Katz 'n Crew
April 2, 2009
This morning I found Alex Katz in a very unusual place: my J. Crew catalogue, which faithfully arrived with its usual thud in today's mail. I'm much more used to seeing Katz at American Art or in the countless collections that show his work. But now Katz is celebrated by J. Crew as a "Great American Artist" with still-life details of his studio, paintings of his wife, Ada, and three full-page portraits of the man himself in the catalogue.
At American Art there are several works by Katz, including the beautiful portrait of Ada, Black Scarf, from 1995. In addition, the museum has Katz's painted cut-out series, George Washington Crossing the Delaware, which Katz created as stage sets for Kenneth Koch's play of the same name. Katz was born in New York in 1927 and came to prominence there during the 1950s and 1960s, creating large, colorful canvases that were of the time but seemed to be anchored with more classical ballast.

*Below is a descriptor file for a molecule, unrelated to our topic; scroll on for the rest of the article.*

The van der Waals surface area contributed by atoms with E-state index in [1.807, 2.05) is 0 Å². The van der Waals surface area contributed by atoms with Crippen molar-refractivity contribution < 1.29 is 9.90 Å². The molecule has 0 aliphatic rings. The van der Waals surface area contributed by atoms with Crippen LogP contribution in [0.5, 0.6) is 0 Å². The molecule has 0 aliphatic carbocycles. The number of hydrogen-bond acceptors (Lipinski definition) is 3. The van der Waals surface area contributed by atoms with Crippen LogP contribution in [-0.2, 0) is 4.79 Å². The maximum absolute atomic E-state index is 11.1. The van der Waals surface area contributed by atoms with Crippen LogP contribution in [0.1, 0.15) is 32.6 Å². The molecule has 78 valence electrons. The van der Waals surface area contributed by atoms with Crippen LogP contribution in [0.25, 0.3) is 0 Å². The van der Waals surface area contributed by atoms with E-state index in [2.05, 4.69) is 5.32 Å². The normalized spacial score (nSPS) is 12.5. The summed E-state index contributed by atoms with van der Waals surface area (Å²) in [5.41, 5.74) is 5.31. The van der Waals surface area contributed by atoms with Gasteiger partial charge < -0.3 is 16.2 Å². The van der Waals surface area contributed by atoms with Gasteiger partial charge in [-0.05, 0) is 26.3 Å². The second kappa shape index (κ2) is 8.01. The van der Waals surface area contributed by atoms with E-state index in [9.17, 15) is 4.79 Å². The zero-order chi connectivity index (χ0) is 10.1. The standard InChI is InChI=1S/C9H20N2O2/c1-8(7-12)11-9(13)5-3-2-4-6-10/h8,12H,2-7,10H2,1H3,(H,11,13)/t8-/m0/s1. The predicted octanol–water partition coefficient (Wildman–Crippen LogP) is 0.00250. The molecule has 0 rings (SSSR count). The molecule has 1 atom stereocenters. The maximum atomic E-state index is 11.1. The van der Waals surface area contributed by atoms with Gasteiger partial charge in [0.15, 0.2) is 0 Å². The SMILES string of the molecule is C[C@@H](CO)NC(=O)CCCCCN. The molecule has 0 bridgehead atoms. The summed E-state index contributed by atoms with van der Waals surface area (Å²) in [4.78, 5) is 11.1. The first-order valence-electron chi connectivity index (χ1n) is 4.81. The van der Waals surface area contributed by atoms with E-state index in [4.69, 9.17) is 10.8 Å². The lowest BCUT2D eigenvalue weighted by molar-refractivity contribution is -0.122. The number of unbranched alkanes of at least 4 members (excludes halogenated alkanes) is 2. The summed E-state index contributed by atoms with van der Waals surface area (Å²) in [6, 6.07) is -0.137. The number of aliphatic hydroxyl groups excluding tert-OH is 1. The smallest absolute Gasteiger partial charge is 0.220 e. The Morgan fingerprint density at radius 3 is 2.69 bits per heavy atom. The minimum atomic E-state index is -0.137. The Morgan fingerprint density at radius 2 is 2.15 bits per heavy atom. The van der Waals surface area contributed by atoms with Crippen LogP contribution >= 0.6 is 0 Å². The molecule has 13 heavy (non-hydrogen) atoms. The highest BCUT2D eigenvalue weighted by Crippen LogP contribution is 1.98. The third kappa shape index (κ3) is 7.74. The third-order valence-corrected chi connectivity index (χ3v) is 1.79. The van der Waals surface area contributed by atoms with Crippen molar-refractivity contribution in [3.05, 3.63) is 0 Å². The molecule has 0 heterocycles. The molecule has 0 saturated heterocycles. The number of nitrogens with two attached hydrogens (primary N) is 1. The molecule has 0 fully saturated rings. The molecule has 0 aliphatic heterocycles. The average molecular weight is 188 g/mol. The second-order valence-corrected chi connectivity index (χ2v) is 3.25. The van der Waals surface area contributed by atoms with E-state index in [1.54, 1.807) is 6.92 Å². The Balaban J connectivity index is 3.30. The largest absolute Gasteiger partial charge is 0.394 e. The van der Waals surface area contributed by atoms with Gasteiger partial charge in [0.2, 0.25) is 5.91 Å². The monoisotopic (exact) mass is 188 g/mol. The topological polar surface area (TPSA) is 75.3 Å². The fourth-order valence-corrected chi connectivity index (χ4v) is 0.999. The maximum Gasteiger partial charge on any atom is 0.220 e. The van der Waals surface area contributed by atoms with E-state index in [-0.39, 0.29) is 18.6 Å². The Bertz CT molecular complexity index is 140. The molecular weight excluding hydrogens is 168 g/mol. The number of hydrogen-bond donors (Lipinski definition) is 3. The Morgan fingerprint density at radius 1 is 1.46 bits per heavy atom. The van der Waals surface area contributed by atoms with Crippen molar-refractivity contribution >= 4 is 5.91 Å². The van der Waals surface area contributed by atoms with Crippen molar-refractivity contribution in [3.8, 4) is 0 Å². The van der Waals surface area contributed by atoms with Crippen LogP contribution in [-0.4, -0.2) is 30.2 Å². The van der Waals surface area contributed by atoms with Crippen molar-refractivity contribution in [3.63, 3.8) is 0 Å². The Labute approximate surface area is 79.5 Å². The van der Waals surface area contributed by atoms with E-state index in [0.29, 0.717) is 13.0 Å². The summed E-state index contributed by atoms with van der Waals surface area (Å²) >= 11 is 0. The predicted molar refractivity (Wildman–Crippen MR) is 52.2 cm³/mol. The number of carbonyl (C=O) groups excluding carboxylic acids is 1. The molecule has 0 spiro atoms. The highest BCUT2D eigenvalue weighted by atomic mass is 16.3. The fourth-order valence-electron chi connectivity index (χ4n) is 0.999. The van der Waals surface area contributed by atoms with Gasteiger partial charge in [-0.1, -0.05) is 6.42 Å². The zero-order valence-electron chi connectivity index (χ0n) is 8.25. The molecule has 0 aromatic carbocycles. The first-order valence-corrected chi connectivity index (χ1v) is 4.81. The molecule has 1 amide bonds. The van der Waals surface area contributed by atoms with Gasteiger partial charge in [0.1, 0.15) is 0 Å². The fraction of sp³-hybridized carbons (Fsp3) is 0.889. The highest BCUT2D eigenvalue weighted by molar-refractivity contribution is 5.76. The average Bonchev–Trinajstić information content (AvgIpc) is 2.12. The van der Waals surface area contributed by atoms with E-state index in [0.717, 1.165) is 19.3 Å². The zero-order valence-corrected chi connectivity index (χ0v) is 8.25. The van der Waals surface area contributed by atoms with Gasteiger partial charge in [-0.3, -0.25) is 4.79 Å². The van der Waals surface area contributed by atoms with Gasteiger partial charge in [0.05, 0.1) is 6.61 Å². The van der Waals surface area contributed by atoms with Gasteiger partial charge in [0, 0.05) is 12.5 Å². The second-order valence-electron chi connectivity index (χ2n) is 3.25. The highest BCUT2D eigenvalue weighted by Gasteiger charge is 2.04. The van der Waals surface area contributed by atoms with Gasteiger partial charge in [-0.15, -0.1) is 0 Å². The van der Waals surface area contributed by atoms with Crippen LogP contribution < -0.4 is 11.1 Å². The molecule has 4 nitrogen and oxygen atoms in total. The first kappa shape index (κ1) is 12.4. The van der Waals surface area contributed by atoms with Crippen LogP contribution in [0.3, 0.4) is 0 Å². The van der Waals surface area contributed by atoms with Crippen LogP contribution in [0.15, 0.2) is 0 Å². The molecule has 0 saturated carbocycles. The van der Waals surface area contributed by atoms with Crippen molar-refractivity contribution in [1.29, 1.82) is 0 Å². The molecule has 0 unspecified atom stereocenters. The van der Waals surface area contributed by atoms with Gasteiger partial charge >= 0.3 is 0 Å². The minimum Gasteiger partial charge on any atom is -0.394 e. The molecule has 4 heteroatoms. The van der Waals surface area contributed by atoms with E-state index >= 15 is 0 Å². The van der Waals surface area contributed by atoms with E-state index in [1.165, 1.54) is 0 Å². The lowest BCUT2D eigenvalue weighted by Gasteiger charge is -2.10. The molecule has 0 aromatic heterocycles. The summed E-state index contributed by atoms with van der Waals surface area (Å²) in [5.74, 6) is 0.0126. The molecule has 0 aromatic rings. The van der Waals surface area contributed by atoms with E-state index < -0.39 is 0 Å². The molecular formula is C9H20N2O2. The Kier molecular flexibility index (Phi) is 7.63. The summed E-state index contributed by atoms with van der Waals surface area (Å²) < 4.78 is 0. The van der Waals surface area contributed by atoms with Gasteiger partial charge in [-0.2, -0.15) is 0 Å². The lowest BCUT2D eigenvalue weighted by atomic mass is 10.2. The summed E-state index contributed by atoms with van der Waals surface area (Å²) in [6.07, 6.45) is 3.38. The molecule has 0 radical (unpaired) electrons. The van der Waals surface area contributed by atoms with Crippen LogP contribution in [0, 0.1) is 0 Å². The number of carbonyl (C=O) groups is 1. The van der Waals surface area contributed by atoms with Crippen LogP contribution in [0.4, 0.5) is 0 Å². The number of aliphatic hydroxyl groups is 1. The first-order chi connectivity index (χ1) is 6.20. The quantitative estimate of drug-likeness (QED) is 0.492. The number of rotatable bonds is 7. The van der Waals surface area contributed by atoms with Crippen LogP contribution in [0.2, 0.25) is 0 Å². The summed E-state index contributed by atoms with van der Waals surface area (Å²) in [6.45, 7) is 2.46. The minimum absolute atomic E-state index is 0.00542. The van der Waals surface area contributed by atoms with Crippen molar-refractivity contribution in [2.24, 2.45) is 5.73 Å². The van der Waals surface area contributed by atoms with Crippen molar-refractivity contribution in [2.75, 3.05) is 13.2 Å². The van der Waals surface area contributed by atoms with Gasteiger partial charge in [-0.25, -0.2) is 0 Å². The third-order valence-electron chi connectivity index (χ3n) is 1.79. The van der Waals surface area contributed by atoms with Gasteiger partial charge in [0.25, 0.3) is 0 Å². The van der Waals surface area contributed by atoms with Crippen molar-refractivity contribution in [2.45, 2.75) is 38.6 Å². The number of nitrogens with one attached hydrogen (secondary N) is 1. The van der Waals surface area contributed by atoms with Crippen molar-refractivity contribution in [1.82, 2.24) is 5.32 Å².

In the catalogue, I like seeing the inside of his studio and the images of well-squeezed tubes of paint. What worries me, however, is the pair of Crew white chino pants Katz wears on page 129. Living with a painter who is working in the next room even as I write, I know those white pants don't stand a chance.
Want to learn more about Alex Katz? Check out our video interview with him.
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